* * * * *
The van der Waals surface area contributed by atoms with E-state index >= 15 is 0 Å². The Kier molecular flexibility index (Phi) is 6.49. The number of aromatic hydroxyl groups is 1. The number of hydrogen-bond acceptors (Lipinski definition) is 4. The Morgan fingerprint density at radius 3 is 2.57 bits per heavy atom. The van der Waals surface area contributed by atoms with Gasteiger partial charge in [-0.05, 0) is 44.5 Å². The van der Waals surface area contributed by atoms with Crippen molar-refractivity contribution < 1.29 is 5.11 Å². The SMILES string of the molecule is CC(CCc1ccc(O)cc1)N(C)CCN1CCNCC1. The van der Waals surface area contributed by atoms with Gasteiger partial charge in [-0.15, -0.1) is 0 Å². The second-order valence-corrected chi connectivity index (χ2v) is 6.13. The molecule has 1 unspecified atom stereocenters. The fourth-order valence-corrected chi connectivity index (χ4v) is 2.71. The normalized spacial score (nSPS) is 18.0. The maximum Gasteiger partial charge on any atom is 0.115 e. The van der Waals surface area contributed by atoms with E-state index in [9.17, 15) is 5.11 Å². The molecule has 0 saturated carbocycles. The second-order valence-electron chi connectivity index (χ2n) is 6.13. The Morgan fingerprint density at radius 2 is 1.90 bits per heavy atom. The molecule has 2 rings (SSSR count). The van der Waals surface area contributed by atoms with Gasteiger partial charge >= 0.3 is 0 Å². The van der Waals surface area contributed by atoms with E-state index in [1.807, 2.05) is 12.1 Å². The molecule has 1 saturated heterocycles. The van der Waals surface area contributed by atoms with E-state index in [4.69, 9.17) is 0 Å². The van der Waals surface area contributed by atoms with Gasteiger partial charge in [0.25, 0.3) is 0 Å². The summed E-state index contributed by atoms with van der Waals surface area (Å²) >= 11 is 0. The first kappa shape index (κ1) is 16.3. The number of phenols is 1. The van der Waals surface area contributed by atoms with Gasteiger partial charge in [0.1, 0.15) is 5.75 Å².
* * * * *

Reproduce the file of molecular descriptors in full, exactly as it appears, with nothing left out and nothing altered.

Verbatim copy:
The van der Waals surface area contributed by atoms with E-state index >= 15 is 0 Å². The Kier molecular flexibility index (Phi) is 6.49. The number of aromatic hydroxyl groups is 1. The number of hydrogen-bond acceptors (Lipinski definition) is 4. The Morgan fingerprint density at radius 3 is 2.57 bits per heavy atom. The van der Waals surface area contributed by atoms with Gasteiger partial charge in [-0.05, 0) is 44.5 Å². The van der Waals surface area contributed by atoms with Crippen molar-refractivity contribution < 1.29 is 5.11 Å². The SMILES string of the molecule is CC(CCc1ccc(O)cc1)N(C)CCN1CCNCC1. The van der Waals surface area contributed by atoms with Gasteiger partial charge in [-0.15, -0.1) is 0 Å². The second-order valence-corrected chi connectivity index (χ2v) is 6.13. The molecule has 1 unspecified atom stereocenters. The fourth-order valence-corrected chi connectivity index (χ4v) is 2.71. The normalized spacial score (nSPS) is 18.0. The maximum Gasteiger partial charge on any atom is 0.115 e. The van der Waals surface area contributed by atoms with E-state index in [9.17, 15) is 5.11 Å². The molecule has 0 saturated carbocycles. The second-order valence-electron chi connectivity index (χ2n) is 6.13. The Morgan fingerprint density at radius 2 is 1.90 bits per heavy atom. The molecule has 2 rings (SSSR count). The van der Waals surface area contributed by atoms with Gasteiger partial charge >= 0.3 is 0 Å². The van der Waals surface area contributed by atoms with E-state index in [1.807, 2.05) is 12.1 Å². The molecule has 1 saturated heterocycles. The van der Waals surface area contributed by atoms with E-state index in [4.69, 9.17) is 0 Å². The van der Waals surface area contributed by atoms with Gasteiger partial charge in [0.25, 0.3) is 0 Å². The summed E-state index contributed by atoms with van der Waals surface area (Å²) >= 11 is 0. The first kappa shape index (κ1) is 16.3. The number of phenols is 1. The van der Waals surface area contributed by atoms with Gasteiger partial charge in [0.1, 0.15) is 5.75 Å².